This is a blog about my reads as well as everything related to them.
My taste is for good quality literature - old and new. Some of it I review here or on my main book blog Edith's Miscellany.
The high time of José Maria de Eça de Queiroz (modern spelling Queirós: 1843-1900) was the second half of the nineteenth century, and yet, he is up to this day one of the most renowned and respected writers that Portugal ever saw. The English translations of several of his works keep being in print; one of them is Cousin Bazilio that was widely celebrated at its release. First published in 1878, the novel reminds in many ways of Gustave Flaubert’s much more famous Madame Bovary that the Portuguese writer knew without doubt since its original French version appeared already late in 1856, thus about twenty years before José Maria de Eça de Queiroz set out to write his novel about an adulterous woman.
The protagonist of the novel written in the realist style that the author is famous for is Luisa, a beautiful and happily married woman in her twenties. It’s a hot month of July and her husband just left for Alentejo where he was sent on business. For the first time Luisa is alone with the servants in their house in Lisbon and in powerful images of daily routine the author evokes her growing loneliness and boredom. Then fate has it that her cousin, first love and short-time fiancé Bazilio turns up at her door. He returns every day seizing the opportunity to awake not just dear memories in Luisa, but also her repressed desire for new, not to say forbidden adventures as she knows them only from novels and the confidences of her already ill-famed school-friend. José Maria de Eça de Queiroz deftly hints at the fact that Luisa’s need for company and her romantic ideas of love make her easy prey for the womaniser. Before long, she believes herself in love with Bazilio, but in reality she is fooling herself as the author reveals in the scene of Luisa’s and Bazilio’s first meeting in “paradise”. She is terribly disappointed at finding that his idea of a love nest is a sleazy room. However, Bazilio’s experience in seducing women and the unknown pleasures she finds in his arms are stronger than reason and conscience. Blind with passion she no longer thinks of her caring husband, who unlike Bazilio never ceased to treat her with respect, nor of their neighbours, who love gossip too much to ignore her daily comings and goings. Even worse, she is completely unaware that her sickly and always rancorous servant Juliana gathers compromising information to blackmail her. When Luisa’s husband is due to return home, she doesn’t know how to assure that Juliana keeps silent about her affair. The author shows the effects of overwhelming fear and growing desperation on her mind and body in great detail and with extraordinary skill… pushing the story to the inevitable end.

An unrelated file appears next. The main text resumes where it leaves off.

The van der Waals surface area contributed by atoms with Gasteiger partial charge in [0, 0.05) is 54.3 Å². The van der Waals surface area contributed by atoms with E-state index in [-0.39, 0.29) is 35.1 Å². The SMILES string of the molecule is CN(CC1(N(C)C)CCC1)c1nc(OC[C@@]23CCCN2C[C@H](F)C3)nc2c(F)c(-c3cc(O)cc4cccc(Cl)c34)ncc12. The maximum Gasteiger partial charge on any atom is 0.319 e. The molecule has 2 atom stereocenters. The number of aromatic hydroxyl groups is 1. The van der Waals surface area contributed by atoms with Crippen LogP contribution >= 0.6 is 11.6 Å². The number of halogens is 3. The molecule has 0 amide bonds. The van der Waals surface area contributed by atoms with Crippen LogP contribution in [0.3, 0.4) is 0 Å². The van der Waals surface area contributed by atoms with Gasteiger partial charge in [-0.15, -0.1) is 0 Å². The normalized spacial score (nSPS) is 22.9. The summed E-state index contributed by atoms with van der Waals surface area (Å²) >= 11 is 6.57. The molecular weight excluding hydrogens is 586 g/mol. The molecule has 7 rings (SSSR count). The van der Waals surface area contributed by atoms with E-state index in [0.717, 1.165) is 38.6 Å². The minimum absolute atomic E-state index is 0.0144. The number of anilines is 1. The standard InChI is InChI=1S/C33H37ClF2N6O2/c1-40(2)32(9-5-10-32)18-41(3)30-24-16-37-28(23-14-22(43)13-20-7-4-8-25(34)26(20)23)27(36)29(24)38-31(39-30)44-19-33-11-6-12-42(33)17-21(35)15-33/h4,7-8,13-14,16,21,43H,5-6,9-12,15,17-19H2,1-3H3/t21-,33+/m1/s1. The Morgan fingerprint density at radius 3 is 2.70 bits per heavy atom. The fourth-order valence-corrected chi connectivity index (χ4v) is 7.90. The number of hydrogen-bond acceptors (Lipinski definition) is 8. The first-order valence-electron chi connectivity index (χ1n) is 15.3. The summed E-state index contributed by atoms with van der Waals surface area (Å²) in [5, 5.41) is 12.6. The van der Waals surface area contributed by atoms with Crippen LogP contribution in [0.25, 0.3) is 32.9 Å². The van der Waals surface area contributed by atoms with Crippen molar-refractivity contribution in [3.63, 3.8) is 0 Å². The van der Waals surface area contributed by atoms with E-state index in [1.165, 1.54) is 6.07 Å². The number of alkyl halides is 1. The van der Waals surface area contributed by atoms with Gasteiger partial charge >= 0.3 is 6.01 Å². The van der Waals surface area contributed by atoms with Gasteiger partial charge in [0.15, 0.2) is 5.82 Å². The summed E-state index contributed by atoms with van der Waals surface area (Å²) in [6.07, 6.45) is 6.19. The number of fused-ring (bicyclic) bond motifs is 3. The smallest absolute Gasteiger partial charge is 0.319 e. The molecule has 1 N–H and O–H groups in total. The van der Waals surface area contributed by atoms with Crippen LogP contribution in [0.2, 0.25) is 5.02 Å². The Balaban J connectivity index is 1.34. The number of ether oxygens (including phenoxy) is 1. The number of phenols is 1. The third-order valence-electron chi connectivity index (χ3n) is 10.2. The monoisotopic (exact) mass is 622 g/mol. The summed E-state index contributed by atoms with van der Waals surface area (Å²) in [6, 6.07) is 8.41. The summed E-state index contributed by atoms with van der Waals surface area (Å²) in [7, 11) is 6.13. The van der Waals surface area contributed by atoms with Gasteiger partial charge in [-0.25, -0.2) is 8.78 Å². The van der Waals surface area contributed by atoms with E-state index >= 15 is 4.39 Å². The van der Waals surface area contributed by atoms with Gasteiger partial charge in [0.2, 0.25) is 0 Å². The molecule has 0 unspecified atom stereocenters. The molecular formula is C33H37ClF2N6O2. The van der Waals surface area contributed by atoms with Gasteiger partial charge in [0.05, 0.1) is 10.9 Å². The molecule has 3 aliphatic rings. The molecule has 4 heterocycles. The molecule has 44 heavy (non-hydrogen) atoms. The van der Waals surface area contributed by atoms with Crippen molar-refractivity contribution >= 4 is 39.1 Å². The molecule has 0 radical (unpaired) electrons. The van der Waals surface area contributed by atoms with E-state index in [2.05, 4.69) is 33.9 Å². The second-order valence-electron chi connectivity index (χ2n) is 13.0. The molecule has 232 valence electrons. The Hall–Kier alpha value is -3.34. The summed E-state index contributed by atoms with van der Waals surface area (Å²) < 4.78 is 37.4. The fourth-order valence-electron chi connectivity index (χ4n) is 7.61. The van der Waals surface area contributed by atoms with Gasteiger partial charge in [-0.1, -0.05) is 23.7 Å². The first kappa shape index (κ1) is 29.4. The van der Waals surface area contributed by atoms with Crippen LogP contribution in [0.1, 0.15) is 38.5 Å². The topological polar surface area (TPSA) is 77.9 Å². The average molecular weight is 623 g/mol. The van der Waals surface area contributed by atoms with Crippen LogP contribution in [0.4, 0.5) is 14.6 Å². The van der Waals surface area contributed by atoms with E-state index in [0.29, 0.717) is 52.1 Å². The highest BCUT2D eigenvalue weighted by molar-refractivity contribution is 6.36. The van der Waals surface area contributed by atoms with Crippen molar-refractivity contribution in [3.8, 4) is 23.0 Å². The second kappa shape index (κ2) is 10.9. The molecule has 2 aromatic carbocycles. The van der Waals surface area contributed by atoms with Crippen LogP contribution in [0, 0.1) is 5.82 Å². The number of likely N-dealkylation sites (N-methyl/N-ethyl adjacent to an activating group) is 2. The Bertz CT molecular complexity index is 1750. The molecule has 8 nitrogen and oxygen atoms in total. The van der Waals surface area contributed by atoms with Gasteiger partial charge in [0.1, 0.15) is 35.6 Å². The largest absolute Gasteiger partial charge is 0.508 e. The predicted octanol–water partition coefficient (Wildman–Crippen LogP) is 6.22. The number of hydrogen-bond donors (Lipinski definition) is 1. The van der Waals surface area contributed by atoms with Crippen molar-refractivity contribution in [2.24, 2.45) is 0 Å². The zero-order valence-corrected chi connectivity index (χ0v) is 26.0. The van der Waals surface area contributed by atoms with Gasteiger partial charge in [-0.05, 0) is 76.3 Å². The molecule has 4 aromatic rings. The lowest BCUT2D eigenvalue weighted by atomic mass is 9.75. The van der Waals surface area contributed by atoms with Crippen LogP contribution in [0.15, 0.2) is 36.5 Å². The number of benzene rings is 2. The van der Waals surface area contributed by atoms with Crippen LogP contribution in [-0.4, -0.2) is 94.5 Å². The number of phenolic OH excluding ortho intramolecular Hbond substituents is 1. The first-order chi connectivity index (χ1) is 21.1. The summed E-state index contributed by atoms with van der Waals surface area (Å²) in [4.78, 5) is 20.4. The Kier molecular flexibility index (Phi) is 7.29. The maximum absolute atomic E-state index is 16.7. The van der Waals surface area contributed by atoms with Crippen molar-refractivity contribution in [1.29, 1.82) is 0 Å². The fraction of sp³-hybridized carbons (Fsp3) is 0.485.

There can be no doubt that Cousin Bazilio by José Maria de Eça de Queiroz must be counted among the masterpieces of literary realism although outside Portugal it is little known today. It’s a gripping read in the tradition of Gustave Flaubert that clearly deserves my recommendation.
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This review is a contribution to the
Back to the Classics Challenge 2015,
namely to the category 19th Century Classic.